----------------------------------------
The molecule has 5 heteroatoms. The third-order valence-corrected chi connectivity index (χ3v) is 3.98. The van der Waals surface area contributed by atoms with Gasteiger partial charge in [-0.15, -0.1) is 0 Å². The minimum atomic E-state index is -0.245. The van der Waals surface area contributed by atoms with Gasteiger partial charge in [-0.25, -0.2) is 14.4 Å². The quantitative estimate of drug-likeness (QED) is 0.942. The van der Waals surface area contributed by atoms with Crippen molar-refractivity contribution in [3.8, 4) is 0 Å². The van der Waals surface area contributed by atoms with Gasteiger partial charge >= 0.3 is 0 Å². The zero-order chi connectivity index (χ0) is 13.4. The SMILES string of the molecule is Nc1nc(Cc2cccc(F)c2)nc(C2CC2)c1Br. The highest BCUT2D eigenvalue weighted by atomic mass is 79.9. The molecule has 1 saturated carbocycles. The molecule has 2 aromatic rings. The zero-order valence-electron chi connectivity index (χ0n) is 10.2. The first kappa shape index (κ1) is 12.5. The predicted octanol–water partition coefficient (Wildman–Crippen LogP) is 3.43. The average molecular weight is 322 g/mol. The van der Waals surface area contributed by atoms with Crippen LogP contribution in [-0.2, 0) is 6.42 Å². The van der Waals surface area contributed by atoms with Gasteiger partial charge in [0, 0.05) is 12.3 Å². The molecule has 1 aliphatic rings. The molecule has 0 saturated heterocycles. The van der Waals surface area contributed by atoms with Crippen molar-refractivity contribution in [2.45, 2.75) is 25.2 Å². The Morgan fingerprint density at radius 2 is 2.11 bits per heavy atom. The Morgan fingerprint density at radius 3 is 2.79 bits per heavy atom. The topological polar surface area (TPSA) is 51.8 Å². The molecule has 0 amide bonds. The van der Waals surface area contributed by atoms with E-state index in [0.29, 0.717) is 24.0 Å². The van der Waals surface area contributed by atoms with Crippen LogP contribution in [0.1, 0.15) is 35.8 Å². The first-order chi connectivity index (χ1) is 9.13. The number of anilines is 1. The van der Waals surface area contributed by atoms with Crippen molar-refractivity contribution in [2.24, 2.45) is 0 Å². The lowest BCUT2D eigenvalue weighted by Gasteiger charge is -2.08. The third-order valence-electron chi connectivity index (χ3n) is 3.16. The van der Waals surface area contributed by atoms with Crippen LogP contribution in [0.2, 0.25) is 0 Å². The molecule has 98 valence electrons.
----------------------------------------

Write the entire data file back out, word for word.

The molecule has 5 heteroatoms. The third-order valence-corrected chi connectivity index (χ3v) is 3.98. The van der Waals surface area contributed by atoms with Gasteiger partial charge in [-0.15, -0.1) is 0 Å². The minimum atomic E-state index is -0.245. The van der Waals surface area contributed by atoms with Gasteiger partial charge in [-0.25, -0.2) is 14.4 Å². The quantitative estimate of drug-likeness (QED) is 0.942. The van der Waals surface area contributed by atoms with Crippen molar-refractivity contribution in [3.8, 4) is 0 Å². The van der Waals surface area contributed by atoms with Gasteiger partial charge >= 0.3 is 0 Å². The zero-order chi connectivity index (χ0) is 13.4. The SMILES string of the molecule is Nc1nc(Cc2cccc(F)c2)nc(C2CC2)c1Br. The highest BCUT2D eigenvalue weighted by atomic mass is 79.9. The molecule has 1 saturated carbocycles. The molecule has 2 aromatic rings. The zero-order valence-electron chi connectivity index (χ0n) is 10.2. The first kappa shape index (κ1) is 12.5. The predicted octanol–water partition coefficient (Wildman–Crippen LogP) is 3.43. The average molecular weight is 322 g/mol. The van der Waals surface area contributed by atoms with Crippen LogP contribution in [-0.2, 0) is 6.42 Å². The van der Waals surface area contributed by atoms with Gasteiger partial charge in [0, 0.05) is 12.3 Å². The molecule has 1 aliphatic rings. The molecule has 0 saturated heterocycles. The van der Waals surface area contributed by atoms with Crippen molar-refractivity contribution in [2.45, 2.75) is 25.2 Å². The Morgan fingerprint density at radius 2 is 2.11 bits per heavy atom. The Morgan fingerprint density at radius 3 is 2.79 bits per heavy atom. The topological polar surface area (TPSA) is 51.8 Å². The molecule has 0 amide bonds. The van der Waals surface area contributed by atoms with E-state index in [0.29, 0.717) is 24.0 Å². The van der Waals surface area contributed by atoms with Crippen LogP contribution in [0.1, 0.15) is 35.8 Å². The first-order chi connectivity index (χ1) is 9.13. The number of anilines is 1. The van der Waals surface area contributed by atoms with Crippen molar-refractivity contribution in [2.24, 2.45) is 0 Å². The lowest BCUT2D eigenvalue weighted by Gasteiger charge is -2.08. The third-order valence-electron chi connectivity index (χ3n) is 3.16. The van der Waals surface area contributed by atoms with Crippen LogP contribution in [0.2, 0.25) is 0 Å². The molecule has 98 valence electrons.